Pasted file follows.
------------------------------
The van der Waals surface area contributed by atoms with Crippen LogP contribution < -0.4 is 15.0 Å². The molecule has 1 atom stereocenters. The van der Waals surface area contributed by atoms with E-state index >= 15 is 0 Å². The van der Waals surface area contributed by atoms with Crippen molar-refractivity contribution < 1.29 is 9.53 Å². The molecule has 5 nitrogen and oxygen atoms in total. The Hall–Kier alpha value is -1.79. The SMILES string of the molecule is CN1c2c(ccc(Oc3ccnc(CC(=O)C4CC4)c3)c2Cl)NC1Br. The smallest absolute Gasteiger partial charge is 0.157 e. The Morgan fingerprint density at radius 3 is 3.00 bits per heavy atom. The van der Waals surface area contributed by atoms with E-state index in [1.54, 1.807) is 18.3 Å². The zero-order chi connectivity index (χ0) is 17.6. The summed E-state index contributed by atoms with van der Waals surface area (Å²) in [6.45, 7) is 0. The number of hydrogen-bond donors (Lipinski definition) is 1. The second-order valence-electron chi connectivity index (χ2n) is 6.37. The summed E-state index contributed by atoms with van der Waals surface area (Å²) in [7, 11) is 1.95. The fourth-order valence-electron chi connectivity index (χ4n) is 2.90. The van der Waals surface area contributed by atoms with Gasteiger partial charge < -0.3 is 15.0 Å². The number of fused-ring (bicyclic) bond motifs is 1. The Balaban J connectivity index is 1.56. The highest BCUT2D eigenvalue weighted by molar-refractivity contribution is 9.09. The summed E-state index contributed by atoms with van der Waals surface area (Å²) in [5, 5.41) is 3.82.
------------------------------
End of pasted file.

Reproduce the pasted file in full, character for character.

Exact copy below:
The van der Waals surface area contributed by atoms with Crippen LogP contribution < -0.4 is 15.0 Å². The molecule has 1 atom stereocenters. The van der Waals surface area contributed by atoms with E-state index >= 15 is 0 Å². The van der Waals surface area contributed by atoms with Crippen molar-refractivity contribution < 1.29 is 9.53 Å². The molecule has 5 nitrogen and oxygen atoms in total. The Hall–Kier alpha value is -1.79. The SMILES string of the molecule is CN1c2c(ccc(Oc3ccnc(CC(=O)C4CC4)c3)c2Cl)NC1Br. The smallest absolute Gasteiger partial charge is 0.157 e. The Morgan fingerprint density at radius 3 is 3.00 bits per heavy atom. The van der Waals surface area contributed by atoms with E-state index in [1.54, 1.807) is 18.3 Å². The zero-order chi connectivity index (χ0) is 17.6. The summed E-state index contributed by atoms with van der Waals surface area (Å²) in [6.45, 7) is 0. The number of hydrogen-bond donors (Lipinski definition) is 1. The second-order valence-electron chi connectivity index (χ2n) is 6.37. The summed E-state index contributed by atoms with van der Waals surface area (Å²) in [7, 11) is 1.95. The fourth-order valence-electron chi connectivity index (χ4n) is 2.90. The van der Waals surface area contributed by atoms with Gasteiger partial charge < -0.3 is 15.0 Å². The number of fused-ring (bicyclic) bond motifs is 1. The Balaban J connectivity index is 1.56. The highest BCUT2D eigenvalue weighted by molar-refractivity contribution is 9.09. The summed E-state index contributed by atoms with van der Waals surface area (Å²) in [5, 5.41) is 3.82.